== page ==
upholding a conviction of a defendant who ran a company which purchased Illinois State Lottery tickets for customers residing in Louisiana, and in the course of business, used interstate commerce to transport betting slips to ChicagoSummary of this case from U.S. v. Norberto
September 10, 1986.
John H. Craft, New Orleans, La., for defendant-appellant.
Rene C. McGinty, Asst. U.S. Atty., John P. Volz, C. Renee Clark, U.S. Atty., Joseph I. Giarusso, Asst. U.S. Attys., New Orleans, La., for plaintiff-appellee.
Appeal from the United States District Court for the Eastern District of Louisiana.
Appellant Stuebben was tried for transporting lottery paraphernalia in interstate commerce in violation of 18 U.S.C. § 1301 and 18 U.S.C. § 1953. Convicted on all counts, he now appeals, advancing two arguments, one statutory and the other constitutional. Disagreeing with his contention that his activity falls within an exception to § 1953's coverage, we hold that he may properly be convicted under that statute. We also reject the constitutional challenge; even though lotteries are no longer condemned as an evil to society, these statutes do not violate Stuebben's right to substantive due process. Accordingly, we affirm his convictions.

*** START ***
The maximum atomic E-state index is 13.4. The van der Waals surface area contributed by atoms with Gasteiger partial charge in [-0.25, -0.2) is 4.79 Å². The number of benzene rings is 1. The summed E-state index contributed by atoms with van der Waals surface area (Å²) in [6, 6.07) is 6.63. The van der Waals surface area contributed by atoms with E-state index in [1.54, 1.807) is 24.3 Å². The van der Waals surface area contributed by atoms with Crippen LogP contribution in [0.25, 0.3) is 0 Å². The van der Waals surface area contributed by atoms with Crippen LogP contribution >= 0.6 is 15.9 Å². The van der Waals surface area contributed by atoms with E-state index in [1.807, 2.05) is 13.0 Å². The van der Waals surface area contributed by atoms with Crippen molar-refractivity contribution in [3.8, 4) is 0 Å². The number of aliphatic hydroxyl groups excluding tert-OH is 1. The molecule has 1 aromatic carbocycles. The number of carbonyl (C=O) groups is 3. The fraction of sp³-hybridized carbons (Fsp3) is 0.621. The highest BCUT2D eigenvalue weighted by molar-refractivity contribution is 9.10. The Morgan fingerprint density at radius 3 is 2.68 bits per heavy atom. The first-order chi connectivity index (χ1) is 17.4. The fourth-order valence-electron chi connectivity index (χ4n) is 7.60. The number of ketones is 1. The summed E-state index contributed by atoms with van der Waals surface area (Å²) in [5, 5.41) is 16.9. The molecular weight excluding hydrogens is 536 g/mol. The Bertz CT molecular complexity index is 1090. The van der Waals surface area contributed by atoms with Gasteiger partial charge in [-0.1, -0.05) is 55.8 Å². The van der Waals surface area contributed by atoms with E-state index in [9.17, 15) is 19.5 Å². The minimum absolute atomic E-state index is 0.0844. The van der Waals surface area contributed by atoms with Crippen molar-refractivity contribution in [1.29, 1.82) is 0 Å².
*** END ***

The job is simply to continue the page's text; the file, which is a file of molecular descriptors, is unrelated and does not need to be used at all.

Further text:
Nearly all the facts of this case are undisputed. Stuebben ran a Louisiana company in the business of purchasing Illinois State Lottery tickets for his customers. He provided to various New Orleans restaurants, bars, and newsstands lottery betting slips. Patrons of these establishments wishing to participate filled in the slips, indicating the numbers they selected. They then gave the completed forms, along with cash in the amount of the price of a lottery ticket plus Stuebben's fee of 50 percent of the ticket price, to designated employees of the establishments. Stuebben later picked up the forms and the money from these cooperating employees, placed the collected materials in envelopes, and delivered them to Chicago. In the beginning, he would fly to Chicago, where he would then call a favorite taxicab driver named Steve Almaseri to drive him to various Chicago locations selling lottery tickets. At these locations, he would purchase the tickets, picking the numbers his customers had requested. Later on, he abandoned this method; instead, he would send the forms to Almaseri by parcel shipping. Almaseri would pick them up, make the purchases, then send the tickets to Stuebben. Under either method, upon the tickets' arrival in New Orleans, Stuebben distributed them to everyone who had placed an order. On Saturday nights, all could get the lottery results by watching a Chicago station carried by New Orleans cable television.